Montie Soules is the new Executive Secretary and CEO of the American Shorthorn Association, headquartered in Omaha, Neb., effective April 15, according to an announcement from the American Shorthorn Board of Directors.
"I am excited to be part of the Shorthorn family," Soules says. "As a past producer I can relate to the challenges that the membership or breeders may have; I can relate because I have been there. Because of this I bring a unique perspective to the breed and its breeders."
Strong beef background
Soules brings a lifetime of experience in the purebred beef cattle industry. He was the General Manager for the past 34 years of one of the leading registered beef cattle operations in the world, Star Lake Cattle Ranch, Skiatook, Okla. During his tenure at Star Lake, they showed 13 consecutive Champion Hereford Carloads in Denver at the National Western Stock Show. The ranch was named 12-time Junior National Premier Adult Breeder. Under Soules management, Star Lake had seven sales grossing over $1 million and sold cattle to 12 foreign countries on five continents.
Soules was instrumental in starting monthly internet sales five years ago. He made it a priority to develop a commercial bull trade by reaching out with new and innovative marketing strategies. He has judged cattle in North America at Denver, Louisville, Canadian Agribition and Toronto Royal Winter Fair in addition to the Prado National Show in Montevideo, Uruguay.
Soules is impressed with the strong junior program at Shorthorn and foresees bigger and greater participation in the future. The Shorthorn breed registers nearly 15,000 head and has 500 head at the Junior National show, which reflects a high percentage of participation compared to registrations. He understands the future of any organization is the young people who are its future leaders.
While Shorthorns have a long history of great contributions that have been made to the beef cattle industry, including being the first purebred beef breed brought to the U.S.; Soules believes it is important in the modern beef cattle world to collect as much data as possible.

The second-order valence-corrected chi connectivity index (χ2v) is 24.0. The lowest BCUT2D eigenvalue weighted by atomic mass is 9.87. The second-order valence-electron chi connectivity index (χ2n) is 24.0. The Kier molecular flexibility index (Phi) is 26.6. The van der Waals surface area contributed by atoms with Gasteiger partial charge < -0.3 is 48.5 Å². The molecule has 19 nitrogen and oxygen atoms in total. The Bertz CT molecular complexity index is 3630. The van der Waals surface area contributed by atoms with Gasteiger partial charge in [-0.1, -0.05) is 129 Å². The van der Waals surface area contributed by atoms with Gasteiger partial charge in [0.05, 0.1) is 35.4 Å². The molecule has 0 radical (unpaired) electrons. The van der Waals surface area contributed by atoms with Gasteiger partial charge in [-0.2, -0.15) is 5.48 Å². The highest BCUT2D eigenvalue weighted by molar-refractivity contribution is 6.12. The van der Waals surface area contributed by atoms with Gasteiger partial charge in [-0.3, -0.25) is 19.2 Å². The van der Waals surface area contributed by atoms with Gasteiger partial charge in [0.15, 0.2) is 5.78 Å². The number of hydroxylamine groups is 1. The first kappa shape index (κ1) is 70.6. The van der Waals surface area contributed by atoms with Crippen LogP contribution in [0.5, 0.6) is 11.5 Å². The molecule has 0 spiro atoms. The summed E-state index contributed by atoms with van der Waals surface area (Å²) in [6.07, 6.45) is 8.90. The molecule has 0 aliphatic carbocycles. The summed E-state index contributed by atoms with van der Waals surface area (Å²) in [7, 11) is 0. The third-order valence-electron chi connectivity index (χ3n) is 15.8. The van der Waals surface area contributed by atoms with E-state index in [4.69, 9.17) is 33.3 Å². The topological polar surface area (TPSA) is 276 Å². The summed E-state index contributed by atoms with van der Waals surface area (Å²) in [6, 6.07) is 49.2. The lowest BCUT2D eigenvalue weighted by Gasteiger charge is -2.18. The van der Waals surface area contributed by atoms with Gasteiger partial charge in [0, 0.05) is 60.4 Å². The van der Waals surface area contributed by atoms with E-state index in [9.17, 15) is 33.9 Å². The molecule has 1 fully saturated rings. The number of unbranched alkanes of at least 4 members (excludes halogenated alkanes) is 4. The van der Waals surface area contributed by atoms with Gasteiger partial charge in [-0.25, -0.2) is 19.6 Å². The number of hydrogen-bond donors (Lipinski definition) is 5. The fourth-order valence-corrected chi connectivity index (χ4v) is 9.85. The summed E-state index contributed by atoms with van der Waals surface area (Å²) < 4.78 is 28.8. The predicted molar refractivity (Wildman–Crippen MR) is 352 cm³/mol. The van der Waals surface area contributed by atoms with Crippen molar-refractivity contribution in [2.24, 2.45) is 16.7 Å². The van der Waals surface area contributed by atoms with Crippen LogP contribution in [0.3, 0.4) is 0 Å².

"This documentation will give our product the attention and value it deserves, helping Shorthorns USA earn their rightful place in the industry," Soules says. "The goal is to reposition the breed in this area while building on the strengths of the breeders."
The Shorthorn staff is committed to serve the entire membership. Soules and the staff at ASA, along with Shorthorn membership and Board of Directors, have a passion to grow the Shorthorn breed and show the beef cattle industry the advantages of "Reds - Whites - and Roans"
The mission of the ASA is to provide quality service and support to its members by promoting the value of Shorthorn cattle in all aspects of the beef industry, while maintaining the integrity of the herd book and performance database. The ASA is headquartered in Omaha, Neb., and was founded in 1872 with herd book records going back to 1822. As one of the oldest American breed associations, the ASA provides services for more than 6,000 junior and senior members who register nearly 15,000 cattle annually. The American Junior Shorthorn Association promotes personal development through youth activities and educational events. The AJSA is dedicated to the betterment of its members, promotes valuable skills, and fosters friendships that will last a lifetime. To learn more, contact the ASA office or visit the website or AJSA website.